Similarly, possible Democratic aspirants--Vice President Joe Biden; former Secretary of State/former Sen. Hillary Clinton; and former Maryland Gov. Martin O’Malley--show no military background in their lives.
What to make of all of this?
Next, we queried a Duke University political scientist, Peter Feaver, who offered his opinion by email: "If the field of prospects is limited to what Gov. Perry would plausibly consider to be the Republican top tier, meaning those who poll at his level or higher, then his statement is demonstrably true. None of the Republican candidates that are currently running ahead of Perry in the polls has served in uniform."
Feaver continued: "If the field of prospects is expanded to include every person who has expressed an interest in running for president, then of course some of that vast multitude have served in uniform."
In a web video, Perry said: "At this particular point in time, looking at the field, there’s only one individual that’s ever had the uniform of his country on—and that’s me."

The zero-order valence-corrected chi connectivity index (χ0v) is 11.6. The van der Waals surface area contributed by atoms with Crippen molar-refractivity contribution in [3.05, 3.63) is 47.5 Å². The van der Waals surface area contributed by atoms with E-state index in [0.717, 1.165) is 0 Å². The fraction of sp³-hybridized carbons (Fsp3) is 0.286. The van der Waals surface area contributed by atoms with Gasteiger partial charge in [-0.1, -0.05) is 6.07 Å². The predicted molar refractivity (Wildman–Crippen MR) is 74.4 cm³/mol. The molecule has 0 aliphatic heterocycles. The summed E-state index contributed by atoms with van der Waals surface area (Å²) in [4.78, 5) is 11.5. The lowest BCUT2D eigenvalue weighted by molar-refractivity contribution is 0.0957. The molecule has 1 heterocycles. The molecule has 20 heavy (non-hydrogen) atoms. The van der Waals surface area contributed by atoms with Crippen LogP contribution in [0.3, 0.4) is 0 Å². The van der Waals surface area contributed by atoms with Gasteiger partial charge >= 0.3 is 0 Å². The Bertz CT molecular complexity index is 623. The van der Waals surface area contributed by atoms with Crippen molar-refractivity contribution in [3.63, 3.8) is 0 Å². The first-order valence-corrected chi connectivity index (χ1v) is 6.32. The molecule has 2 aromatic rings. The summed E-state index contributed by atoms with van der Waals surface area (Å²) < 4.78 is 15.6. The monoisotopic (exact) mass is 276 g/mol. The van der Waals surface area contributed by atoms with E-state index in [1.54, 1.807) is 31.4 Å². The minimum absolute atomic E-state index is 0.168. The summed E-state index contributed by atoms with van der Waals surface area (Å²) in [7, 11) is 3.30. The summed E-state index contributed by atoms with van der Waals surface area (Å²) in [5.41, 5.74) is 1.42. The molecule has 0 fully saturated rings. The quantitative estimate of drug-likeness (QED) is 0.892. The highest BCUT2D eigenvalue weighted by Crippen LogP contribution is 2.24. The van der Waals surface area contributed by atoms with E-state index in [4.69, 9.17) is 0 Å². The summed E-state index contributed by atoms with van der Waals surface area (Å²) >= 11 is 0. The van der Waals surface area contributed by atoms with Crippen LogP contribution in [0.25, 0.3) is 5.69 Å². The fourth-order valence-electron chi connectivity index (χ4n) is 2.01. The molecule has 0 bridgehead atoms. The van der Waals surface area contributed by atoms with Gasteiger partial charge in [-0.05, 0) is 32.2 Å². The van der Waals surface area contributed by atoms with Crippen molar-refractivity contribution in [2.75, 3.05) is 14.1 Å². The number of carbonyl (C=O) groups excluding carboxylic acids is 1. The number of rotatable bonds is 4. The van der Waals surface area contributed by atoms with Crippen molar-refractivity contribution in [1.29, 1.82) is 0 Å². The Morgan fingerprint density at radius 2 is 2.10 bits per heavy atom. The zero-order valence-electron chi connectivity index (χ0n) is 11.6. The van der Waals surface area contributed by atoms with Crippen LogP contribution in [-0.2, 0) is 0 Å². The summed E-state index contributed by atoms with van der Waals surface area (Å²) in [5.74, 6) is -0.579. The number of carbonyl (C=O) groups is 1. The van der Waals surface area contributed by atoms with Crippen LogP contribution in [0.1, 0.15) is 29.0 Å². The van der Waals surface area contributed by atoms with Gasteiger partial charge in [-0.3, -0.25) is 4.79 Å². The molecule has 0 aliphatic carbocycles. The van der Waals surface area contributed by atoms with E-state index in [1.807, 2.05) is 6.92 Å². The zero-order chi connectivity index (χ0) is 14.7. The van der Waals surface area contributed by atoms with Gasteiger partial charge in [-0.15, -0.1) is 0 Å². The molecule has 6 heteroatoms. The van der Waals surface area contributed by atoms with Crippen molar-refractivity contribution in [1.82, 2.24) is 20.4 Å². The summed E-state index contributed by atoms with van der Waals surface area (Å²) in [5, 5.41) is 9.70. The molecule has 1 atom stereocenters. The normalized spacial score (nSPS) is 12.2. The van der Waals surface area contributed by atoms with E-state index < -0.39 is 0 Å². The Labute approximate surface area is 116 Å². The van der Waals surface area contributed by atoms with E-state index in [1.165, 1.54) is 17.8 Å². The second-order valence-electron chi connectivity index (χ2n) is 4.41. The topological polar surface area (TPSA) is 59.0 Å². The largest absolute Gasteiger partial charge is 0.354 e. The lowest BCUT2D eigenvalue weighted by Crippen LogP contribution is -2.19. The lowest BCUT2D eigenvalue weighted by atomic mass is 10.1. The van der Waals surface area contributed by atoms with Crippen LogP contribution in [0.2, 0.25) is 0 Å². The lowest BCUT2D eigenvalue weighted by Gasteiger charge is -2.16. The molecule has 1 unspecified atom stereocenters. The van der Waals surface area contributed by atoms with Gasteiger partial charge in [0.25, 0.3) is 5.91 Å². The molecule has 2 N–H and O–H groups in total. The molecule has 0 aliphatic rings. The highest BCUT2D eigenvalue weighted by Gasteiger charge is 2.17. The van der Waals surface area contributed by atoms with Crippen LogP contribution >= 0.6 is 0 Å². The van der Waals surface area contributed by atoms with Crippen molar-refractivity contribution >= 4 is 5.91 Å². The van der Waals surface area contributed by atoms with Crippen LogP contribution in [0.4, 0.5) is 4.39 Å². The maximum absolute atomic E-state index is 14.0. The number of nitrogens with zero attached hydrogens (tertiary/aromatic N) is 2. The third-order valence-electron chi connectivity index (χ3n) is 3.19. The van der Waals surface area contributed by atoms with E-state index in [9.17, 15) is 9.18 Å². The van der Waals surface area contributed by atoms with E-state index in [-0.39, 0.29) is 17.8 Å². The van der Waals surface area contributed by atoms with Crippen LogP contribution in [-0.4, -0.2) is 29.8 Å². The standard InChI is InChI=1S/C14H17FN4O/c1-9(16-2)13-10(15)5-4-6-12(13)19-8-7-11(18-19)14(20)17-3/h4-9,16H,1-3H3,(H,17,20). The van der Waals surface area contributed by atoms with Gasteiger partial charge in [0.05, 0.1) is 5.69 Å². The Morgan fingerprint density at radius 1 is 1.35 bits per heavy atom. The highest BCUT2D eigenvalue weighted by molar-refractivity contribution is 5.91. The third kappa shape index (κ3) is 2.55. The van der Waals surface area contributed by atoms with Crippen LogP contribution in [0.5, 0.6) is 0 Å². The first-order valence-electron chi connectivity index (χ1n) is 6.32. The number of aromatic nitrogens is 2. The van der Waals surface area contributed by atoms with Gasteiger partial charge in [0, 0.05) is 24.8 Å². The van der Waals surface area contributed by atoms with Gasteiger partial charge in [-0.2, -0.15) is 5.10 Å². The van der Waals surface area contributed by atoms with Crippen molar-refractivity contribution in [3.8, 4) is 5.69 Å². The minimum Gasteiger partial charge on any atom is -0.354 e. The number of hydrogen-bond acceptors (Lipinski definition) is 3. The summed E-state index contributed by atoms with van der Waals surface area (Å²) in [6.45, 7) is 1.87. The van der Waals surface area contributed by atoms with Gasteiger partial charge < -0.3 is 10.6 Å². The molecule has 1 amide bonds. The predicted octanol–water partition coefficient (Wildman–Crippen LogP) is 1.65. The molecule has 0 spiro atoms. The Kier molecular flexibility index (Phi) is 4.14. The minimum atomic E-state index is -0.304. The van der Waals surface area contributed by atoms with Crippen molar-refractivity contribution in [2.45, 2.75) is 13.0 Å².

Perhaps Perry’s definition of the "field" leaves out possible aspirants who haven’t surged in early polls. We also can see Perry making a case for being the best-known possible Republican nominee with military experience. However, there are others who might bid—a sitting senator, another former governor, a former ambassador and a Democratic former senator—who also were in the military.
On balance, we rate his absolute statement Half True.
HALF TRUE – The statement is partially accurate but leaves out important details or takes things out of context.
Click here for more on the six PolitiFact ratings and how we select facts to check.
UPDATE, 5:10 p.m., March 4, 2015: We updated this story by adding details of Graham's military service, drawing on information provided by his spokesman. Our rating of the claim was not affected.
News blog post, "Rick Perry almost alone in military service," The Washington Post, Aug. 16, 2011 (accessed Feb. 27, 2015)
Web page, "About (Rick Perry)," RickPerry.org website (accessed Feb. 27, 2015)
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Telephone interview, Clint Riddle, staff assistant, U.S. Sen. Lindsey Graham, Washington, D.C., Feb. 27, 2015
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Email, Kevin Bishop, communications director, Office of U.S. Sen. Lindsey Graham, March 4, 2015